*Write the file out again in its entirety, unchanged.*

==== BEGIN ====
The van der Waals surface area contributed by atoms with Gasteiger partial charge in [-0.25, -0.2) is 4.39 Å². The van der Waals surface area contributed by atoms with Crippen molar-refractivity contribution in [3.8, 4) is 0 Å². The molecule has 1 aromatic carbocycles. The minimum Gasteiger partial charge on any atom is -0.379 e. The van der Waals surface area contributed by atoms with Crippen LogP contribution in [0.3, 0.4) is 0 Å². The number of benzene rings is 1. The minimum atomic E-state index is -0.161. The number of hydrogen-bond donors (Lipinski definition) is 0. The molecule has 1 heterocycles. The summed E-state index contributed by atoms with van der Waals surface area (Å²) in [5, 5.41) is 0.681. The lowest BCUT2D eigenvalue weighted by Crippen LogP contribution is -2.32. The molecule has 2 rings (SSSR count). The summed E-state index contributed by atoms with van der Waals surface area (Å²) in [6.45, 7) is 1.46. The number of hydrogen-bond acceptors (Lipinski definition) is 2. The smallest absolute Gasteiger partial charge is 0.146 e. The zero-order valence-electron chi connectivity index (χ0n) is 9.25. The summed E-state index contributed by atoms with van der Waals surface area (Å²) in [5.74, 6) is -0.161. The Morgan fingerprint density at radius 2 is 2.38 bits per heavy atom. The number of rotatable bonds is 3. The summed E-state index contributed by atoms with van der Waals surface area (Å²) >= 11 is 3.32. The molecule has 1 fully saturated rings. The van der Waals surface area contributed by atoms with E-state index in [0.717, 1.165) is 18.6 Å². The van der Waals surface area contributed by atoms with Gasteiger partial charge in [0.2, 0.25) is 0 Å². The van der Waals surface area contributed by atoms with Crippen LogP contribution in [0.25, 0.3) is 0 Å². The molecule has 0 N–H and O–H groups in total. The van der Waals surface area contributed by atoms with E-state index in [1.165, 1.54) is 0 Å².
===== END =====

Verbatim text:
The van der Waals surface area contributed by atoms with Gasteiger partial charge in [-0.25, -0.2) is 4.39 Å². The van der Waals surface area contributed by atoms with Crippen molar-refractivity contribution in [3.8, 4) is 0 Å². The molecule has 1 aromatic carbocycles. The minimum Gasteiger partial charge on any atom is -0.379 e. The van der Waals surface area contributed by atoms with Crippen LogP contribution in [0.3, 0.4) is 0 Å². The number of benzene rings is 1. The minimum atomic E-state index is -0.161. The number of hydrogen-bond donors (Lipinski definition) is 0. The molecule has 1 heterocycles. The summed E-state index contributed by atoms with van der Waals surface area (Å²) in [5, 5.41) is 0.681. The lowest BCUT2D eigenvalue weighted by Crippen LogP contribution is -2.32. The molecule has 2 rings (SSSR count). The summed E-state index contributed by atoms with van der Waals surface area (Å²) in [6.45, 7) is 1.46. The number of hydrogen-bond acceptors (Lipinski definition) is 2. The smallest absolute Gasteiger partial charge is 0.146 e. The zero-order valence-electron chi connectivity index (χ0n) is 9.25. The summed E-state index contributed by atoms with van der Waals surface area (Å²) in [5.74, 6) is -0.161. The Morgan fingerprint density at radius 2 is 2.38 bits per heavy atom. The number of rotatable bonds is 3. The summed E-state index contributed by atoms with van der Waals surface area (Å²) >= 11 is 3.32. The molecule has 1 fully saturated rings. The van der Waals surface area contributed by atoms with E-state index in [0.717, 1.165) is 18.6 Å². The van der Waals surface area contributed by atoms with Gasteiger partial charge in [0.2, 0.25) is 0 Å². The van der Waals surface area contributed by atoms with Crippen LogP contribution in [0.25, 0.3) is 0 Å². The molecule has 0 N–H and O–H groups in total. The van der Waals surface area contributed by atoms with E-state index in [1.165, 1.54) is 0 Å².